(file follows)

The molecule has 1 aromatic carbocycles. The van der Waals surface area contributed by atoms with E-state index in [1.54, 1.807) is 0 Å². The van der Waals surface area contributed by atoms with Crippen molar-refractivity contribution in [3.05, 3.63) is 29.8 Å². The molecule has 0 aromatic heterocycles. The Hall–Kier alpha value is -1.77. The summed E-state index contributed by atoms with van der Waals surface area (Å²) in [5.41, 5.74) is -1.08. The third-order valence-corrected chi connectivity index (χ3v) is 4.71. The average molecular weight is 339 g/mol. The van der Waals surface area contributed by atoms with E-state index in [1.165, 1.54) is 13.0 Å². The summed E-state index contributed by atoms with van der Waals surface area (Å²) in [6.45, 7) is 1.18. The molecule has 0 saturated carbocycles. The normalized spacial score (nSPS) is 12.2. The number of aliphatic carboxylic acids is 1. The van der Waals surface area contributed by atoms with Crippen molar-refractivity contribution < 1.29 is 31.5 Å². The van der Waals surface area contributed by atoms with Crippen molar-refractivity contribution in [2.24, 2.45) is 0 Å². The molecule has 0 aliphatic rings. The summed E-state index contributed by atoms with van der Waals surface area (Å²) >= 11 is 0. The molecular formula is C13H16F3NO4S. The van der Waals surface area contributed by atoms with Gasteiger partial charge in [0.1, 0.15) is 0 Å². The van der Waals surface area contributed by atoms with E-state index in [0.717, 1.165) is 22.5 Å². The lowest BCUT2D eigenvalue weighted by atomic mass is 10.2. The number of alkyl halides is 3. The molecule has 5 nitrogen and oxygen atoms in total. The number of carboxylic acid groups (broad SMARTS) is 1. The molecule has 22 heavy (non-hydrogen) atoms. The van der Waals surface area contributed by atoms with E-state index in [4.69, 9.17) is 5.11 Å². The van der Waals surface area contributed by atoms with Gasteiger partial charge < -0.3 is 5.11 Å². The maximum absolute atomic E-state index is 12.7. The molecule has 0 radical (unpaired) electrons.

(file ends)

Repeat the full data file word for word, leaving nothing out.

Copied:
The molecule has 1 aromatic carbocycles. The van der Waals surface area contributed by atoms with E-state index in [1.54, 1.807) is 0 Å². The van der Waals surface area contributed by atoms with Crippen molar-refractivity contribution in [3.05, 3.63) is 29.8 Å². The molecule has 0 aromatic heterocycles. The Hall–Kier alpha value is -1.77. The summed E-state index contributed by atoms with van der Waals surface area (Å²) in [5.41, 5.74) is -1.08. The third-order valence-corrected chi connectivity index (χ3v) is 4.71. The average molecular weight is 339 g/mol. The van der Waals surface area contributed by atoms with E-state index in [1.165, 1.54) is 13.0 Å². The summed E-state index contributed by atoms with van der Waals surface area (Å²) in [6.45, 7) is 1.18. The molecule has 0 saturated carbocycles. The normalized spacial score (nSPS) is 12.2. The number of aliphatic carboxylic acids is 1. The van der Waals surface area contributed by atoms with Crippen molar-refractivity contribution < 1.29 is 31.5 Å². The van der Waals surface area contributed by atoms with Crippen molar-refractivity contribution in [2.24, 2.45) is 0 Å². The molecule has 0 aliphatic rings. The summed E-state index contributed by atoms with van der Waals surface area (Å²) >= 11 is 0. The molecular formula is C13H16F3NO4S. The van der Waals surface area contributed by atoms with Gasteiger partial charge in [0.1, 0.15) is 0 Å². The van der Waals surface area contributed by atoms with E-state index in [0.717, 1.165) is 22.5 Å². The lowest BCUT2D eigenvalue weighted by atomic mass is 10.2. The number of alkyl halides is 3. The molecule has 5 nitrogen and oxygen atoms in total. The number of carboxylic acid groups (broad SMARTS) is 1. The molecule has 22 heavy (non-hydrogen) atoms. The van der Waals surface area contributed by atoms with E-state index in [4.69, 9.17) is 5.11 Å². The van der Waals surface area contributed by atoms with Gasteiger partial charge < -0.3 is 5.11 Å². The maximum absolute atomic E-state index is 12.7. The molecule has 0 radical (unpaired) electrons.